Updated: Nov 11, 2019
REACHING NEW HEIGHTS WITH NOVEL SITES
This past summer, with support from NOAA, the CRF™ team completed a monumental three-year project, in which we returned 50,000 corals to the Florida Reef Tract.
Last month, we received confirmation of a second cooperative agreement established with NOAA (as described in this press release), which includes over $2.5 million in funding from NOAA to continue planting reef-building corals, such as staghorn and elkhorn, but also to branch out with restoring different species and ongoing development of our novel outplanting techniques.
The new iteration of CRF™'s restoration plan focuses our large-scale restoration efforts on three sites that showed marked success over the years: Carysfort Reef, Pickles Reef, and Sombrero Reef. Focusing our efforts on these sites will help promote connectivity between restored sites.
We will also be adopting four trial sites - Horseshoe Reef, Cheeca Rocks, Newfound Harbor, and Eastern Dry Rocks. These sites, distributed throughout the Keys, demonstrate diverse topography and provide unique opportunities for studying different restoration environment.
A FAREWELL AND THANK YOU TO PAIGE
For the past six months, Paige Carper has worked with our restoration team, ensuring that daily operations ran smoothly. Paige first became interested in corals as a child where she grew up on a small island earning numerous diving certifications. Over time she witnessed first hand the decline in coral cover in the Florida Keys, which led her to study restoration techniques of three boulder coral species and the factors that affect their survival. She feels that coral restoration is vital here in the Florida Keys.
Her organizational skills and enthusiasm for coral restoration helped us complete our annual outplanting goals. In fact, this summer Paige alone outplanted over 1500 corals! Whether she was captaining a boat or assisting in nursery maintenance, Paige always sought ways to improve our restoration methods. Most notably, she created elkhorn “bunk beds"for corals spending the night in crates – a novel design that ensures maximum water circulation for the corals while they wait to be returned to the wild.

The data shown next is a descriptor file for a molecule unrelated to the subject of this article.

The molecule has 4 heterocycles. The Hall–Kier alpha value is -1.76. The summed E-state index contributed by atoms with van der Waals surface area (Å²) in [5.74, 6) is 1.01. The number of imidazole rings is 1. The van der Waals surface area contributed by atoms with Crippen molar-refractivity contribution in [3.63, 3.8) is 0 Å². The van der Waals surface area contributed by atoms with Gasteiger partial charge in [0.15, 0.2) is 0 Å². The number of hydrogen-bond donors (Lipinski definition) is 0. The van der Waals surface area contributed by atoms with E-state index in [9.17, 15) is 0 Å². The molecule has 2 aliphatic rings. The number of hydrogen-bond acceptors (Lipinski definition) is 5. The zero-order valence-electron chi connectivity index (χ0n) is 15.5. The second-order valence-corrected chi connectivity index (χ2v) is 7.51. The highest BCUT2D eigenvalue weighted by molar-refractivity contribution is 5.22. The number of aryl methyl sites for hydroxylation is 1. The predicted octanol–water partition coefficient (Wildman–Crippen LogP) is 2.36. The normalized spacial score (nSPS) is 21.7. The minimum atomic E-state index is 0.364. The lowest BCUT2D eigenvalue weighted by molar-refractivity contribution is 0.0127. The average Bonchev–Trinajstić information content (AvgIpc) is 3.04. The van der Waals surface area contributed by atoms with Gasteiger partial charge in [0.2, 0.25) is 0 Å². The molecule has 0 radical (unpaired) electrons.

Though Paige’s time with CRF™ has come to an end, she has made lasting impacts on the Florida Reef Tract and will be remembered fondly by all the staff and interns. While Paige will be hanging up her dive gear temporarily, she is excited to continue working on outreach and education so stay tuned!
We wish her the best of luck and know that she will succeed wherever she goes. Thank you, Paige, for all of your hard work, we will miss you!
“POLYPS” PRACTICE PLANTING
This past month we welcomed a new round of interns for the Fall semester! For the past two weeks, they have spent time working within each department learning the ins and outs of coral restoration at CRF™.
They acclimated to their positions through classroom lectures about our citizen science program, OK Coral, as well as took their first strides toward earning their coral restoration distinctive specialty and CRF™ scientific diver qualifications! Of course, there are plenty of responsibilities topside that the interns have assumed, including daily operations of our Exploration Center and choosing a personal project that supports our mission.
After learning the proper Coral Tree maintenance techniques, the team headed to the Tavernier Nursery to do some much-needed tree cleaning! By removing algae and other competitors from the Coral Trees, the coral frags are able to grow faster and be returned to the wild sooner. Plenty of staghorn corals were also ready to be outplanted, and, with the supervision of staff and returning interns, each new intern was able to outplant their first 20 corals! They also learned about monitoring at Pickles Reef, a site that has received more than 3000 new corals this year alone.
Are you or someone you know interested in future internship opportunities?
CRF™ is now accepting applications for our spring semester! Gain valuable field experience and participate in education and outreach programs with the largest coral restoration organization in the world! For more information click here.
"Bringing It Back" Editorial Intern
Krista is from Quincy, Massachusetts and is a recent graduate of the University of North Carolina Wilmington with degrees in Marine Biology and Psychology as well as a minor in Neuroscience. She grew up on the ocean and first got the conservation bug when she watched as horseshoe crabs and seagrass beds near her home began to disappear. Throughout her undergraduate career, she took an interest in animal behavior and neurobiology and most recently conducted research in lifespan changes in the brains of sharks. She has worked closely with the New England Aquarium as an aquarist intern and conservation volunteer, as well as the National Estuarine Research Reserve in Homer, Alaska studying the foraging ecology of sea otters. In terms of diving, she got certified in high school but attributes her passion for the sport to her internship with the Boston Sea Rovers. Most recently, she obtained her PADI Divemaster certification as well as AAUS scientific diver and was proud to serve as the President of her university’s SCUBA Club. Krista is overjoyed to finally combine her passions of marine conservation, diving, and outreach to make lasting impacts on the local reef systems through her internship with the Coral Restoration Foundation™!